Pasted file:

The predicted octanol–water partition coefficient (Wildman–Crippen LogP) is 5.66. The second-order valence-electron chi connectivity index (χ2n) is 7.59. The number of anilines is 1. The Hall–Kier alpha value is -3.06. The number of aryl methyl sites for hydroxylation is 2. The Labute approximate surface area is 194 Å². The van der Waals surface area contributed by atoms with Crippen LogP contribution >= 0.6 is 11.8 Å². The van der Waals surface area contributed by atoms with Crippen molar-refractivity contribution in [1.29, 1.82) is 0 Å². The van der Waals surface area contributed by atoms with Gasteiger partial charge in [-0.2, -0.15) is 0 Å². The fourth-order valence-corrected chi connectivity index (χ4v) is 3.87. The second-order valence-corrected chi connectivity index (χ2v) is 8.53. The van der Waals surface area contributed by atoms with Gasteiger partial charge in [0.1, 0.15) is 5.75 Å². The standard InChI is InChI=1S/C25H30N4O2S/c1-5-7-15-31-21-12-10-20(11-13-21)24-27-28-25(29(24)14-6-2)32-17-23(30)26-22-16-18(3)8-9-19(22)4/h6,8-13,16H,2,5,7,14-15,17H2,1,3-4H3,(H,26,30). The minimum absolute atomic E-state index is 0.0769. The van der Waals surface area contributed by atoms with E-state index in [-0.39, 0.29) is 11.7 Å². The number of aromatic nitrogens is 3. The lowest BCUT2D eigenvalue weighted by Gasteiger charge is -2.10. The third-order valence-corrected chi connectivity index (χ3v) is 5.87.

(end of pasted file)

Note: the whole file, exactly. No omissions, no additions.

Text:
The predicted octanol–water partition coefficient (Wildman–Crippen LogP) is 5.66. The second-order valence-electron chi connectivity index (χ2n) is 7.59. The number of anilines is 1. The Hall–Kier alpha value is -3.06. The number of aryl methyl sites for hydroxylation is 2. The Labute approximate surface area is 194 Å². The van der Waals surface area contributed by atoms with Crippen LogP contribution >= 0.6 is 11.8 Å². The van der Waals surface area contributed by atoms with Crippen molar-refractivity contribution in [1.29, 1.82) is 0 Å². The van der Waals surface area contributed by atoms with Gasteiger partial charge in [-0.2, -0.15) is 0 Å². The fourth-order valence-corrected chi connectivity index (χ4v) is 3.87. The second-order valence-corrected chi connectivity index (χ2v) is 8.53. The van der Waals surface area contributed by atoms with Gasteiger partial charge in [0.1, 0.15) is 5.75 Å². The standard InChI is InChI=1S/C25H30N4O2S/c1-5-7-15-31-21-12-10-20(11-13-21)24-27-28-25(29(24)14-6-2)32-17-23(30)26-22-16-18(3)8-9-19(22)4/h6,8-13,16H,2,5,7,14-15,17H2,1,3-4H3,(H,26,30). The minimum absolute atomic E-state index is 0.0769. The van der Waals surface area contributed by atoms with E-state index in [-0.39, 0.29) is 11.7 Å². The number of aromatic nitrogens is 3. The lowest BCUT2D eigenvalue weighted by Gasteiger charge is -2.10. The third-order valence-corrected chi connectivity index (χ3v) is 5.87.